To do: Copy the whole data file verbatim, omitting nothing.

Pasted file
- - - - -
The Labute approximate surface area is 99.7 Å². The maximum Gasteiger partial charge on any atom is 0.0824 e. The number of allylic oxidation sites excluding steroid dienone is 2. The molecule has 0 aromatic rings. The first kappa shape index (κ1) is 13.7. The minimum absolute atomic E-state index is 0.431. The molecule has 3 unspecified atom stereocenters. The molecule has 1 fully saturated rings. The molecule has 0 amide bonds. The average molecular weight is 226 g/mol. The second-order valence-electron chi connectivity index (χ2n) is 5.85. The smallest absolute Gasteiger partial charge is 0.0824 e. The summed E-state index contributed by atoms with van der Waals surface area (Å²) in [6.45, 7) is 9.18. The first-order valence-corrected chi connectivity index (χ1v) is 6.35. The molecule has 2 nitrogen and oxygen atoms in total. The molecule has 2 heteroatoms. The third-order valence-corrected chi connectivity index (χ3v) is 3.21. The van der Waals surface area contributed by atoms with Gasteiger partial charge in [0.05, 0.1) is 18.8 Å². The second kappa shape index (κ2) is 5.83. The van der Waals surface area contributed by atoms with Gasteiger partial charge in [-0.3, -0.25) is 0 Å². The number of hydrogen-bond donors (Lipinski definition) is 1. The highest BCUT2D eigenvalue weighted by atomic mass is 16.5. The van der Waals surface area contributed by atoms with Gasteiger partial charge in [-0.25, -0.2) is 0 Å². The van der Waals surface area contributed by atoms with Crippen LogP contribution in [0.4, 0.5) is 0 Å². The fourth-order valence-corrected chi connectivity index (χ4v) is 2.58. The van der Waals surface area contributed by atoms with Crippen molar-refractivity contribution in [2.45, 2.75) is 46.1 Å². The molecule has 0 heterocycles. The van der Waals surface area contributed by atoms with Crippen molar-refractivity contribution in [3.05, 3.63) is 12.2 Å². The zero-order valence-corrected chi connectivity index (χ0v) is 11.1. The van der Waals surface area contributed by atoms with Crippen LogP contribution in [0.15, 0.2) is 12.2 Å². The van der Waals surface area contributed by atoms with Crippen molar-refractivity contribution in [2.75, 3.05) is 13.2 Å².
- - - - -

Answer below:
The Labute approximate surface area is 99.7 Å². The maximum Gasteiger partial charge on any atom is 0.0824 e. The number of allylic oxidation sites excluding steroid dienone is 2. The molecule has 0 aromatic rings. The first kappa shape index (κ1) is 13.7. The minimum absolute atomic E-state index is 0.431. The molecule has 3 unspecified atom stereocenters. The molecule has 1 fully saturated rings. The molecule has 0 amide bonds. The average molecular weight is 226 g/mol. The second-order valence-electron chi connectivity index (χ2n) is 5.85. The smallest absolute Gasteiger partial charge is 0.0824 e. The summed E-state index contributed by atoms with van der Waals surface area (Å²) in [6.45, 7) is 9.18. The first-order valence-corrected chi connectivity index (χ1v) is 6.35. The molecule has 2 nitrogen and oxygen atoms in total. The molecule has 2 heteroatoms. The third-order valence-corrected chi connectivity index (χ3v) is 3.21. The van der Waals surface area contributed by atoms with Gasteiger partial charge in [0.05, 0.1) is 18.8 Å². The second kappa shape index (κ2) is 5.83. The van der Waals surface area contributed by atoms with Gasteiger partial charge in [-0.3, -0.25) is 0 Å². The number of hydrogen-bond donors (Lipinski definition) is 1. The highest BCUT2D eigenvalue weighted by atomic mass is 16.5. The van der Waals surface area contributed by atoms with Gasteiger partial charge in [-0.25, -0.2) is 0 Å². The van der Waals surface area contributed by atoms with Crippen LogP contribution in [0.4, 0.5) is 0 Å². The fourth-order valence-corrected chi connectivity index (χ4v) is 2.58. The van der Waals surface area contributed by atoms with Crippen molar-refractivity contribution in [2.45, 2.75) is 46.1 Å². The molecule has 0 heterocycles. The van der Waals surface area contributed by atoms with Crippen molar-refractivity contribution in [3.05, 3.63) is 12.2 Å². The zero-order valence-corrected chi connectivity index (χ0v) is 11.1. The van der Waals surface area contributed by atoms with Crippen LogP contribution in [0.15, 0.2) is 12.2 Å². The van der Waals surface area contributed by atoms with Crippen molar-refractivity contribution in [2.75, 3.05) is 13.2 Å².